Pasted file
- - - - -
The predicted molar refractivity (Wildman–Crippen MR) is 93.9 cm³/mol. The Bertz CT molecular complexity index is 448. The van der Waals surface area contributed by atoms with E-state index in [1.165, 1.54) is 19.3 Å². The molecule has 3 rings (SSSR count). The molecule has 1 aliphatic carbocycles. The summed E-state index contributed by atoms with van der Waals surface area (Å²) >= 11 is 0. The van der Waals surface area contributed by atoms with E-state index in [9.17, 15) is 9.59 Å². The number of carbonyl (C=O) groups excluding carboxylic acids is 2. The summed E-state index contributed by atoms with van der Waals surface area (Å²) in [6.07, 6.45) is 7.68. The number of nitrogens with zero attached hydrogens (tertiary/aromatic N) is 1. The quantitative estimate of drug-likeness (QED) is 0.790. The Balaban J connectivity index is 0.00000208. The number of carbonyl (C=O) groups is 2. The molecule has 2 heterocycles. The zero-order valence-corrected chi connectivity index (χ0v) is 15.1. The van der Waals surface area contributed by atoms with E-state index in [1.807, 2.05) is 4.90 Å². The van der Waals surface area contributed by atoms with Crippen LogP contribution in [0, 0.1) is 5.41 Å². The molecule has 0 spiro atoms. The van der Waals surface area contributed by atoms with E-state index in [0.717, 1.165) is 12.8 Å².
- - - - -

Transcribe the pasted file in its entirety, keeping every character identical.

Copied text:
The predicted molar refractivity (Wildman–Crippen MR) is 93.9 cm³/mol. The Bertz CT molecular complexity index is 448. The van der Waals surface area contributed by atoms with E-state index in [1.165, 1.54) is 19.3 Å². The molecule has 3 rings (SSSR count). The molecule has 1 aliphatic carbocycles. The summed E-state index contributed by atoms with van der Waals surface area (Å²) >= 11 is 0. The van der Waals surface area contributed by atoms with E-state index in [9.17, 15) is 9.59 Å². The number of carbonyl (C=O) groups excluding carboxylic acids is 2. The summed E-state index contributed by atoms with van der Waals surface area (Å²) in [6.07, 6.45) is 7.68. The number of nitrogens with zero attached hydrogens (tertiary/aromatic N) is 1. The quantitative estimate of drug-likeness (QED) is 0.790. The Balaban J connectivity index is 0.00000208. The number of carbonyl (C=O) groups is 2. The molecule has 2 heterocycles. The zero-order valence-corrected chi connectivity index (χ0v) is 15.1. The van der Waals surface area contributed by atoms with E-state index in [1.807, 2.05) is 4.90 Å². The van der Waals surface area contributed by atoms with Crippen LogP contribution in [0, 0.1) is 5.41 Å². The molecule has 0 spiro atoms. The van der Waals surface area contributed by atoms with E-state index in [0.717, 1.165) is 12.8 Å².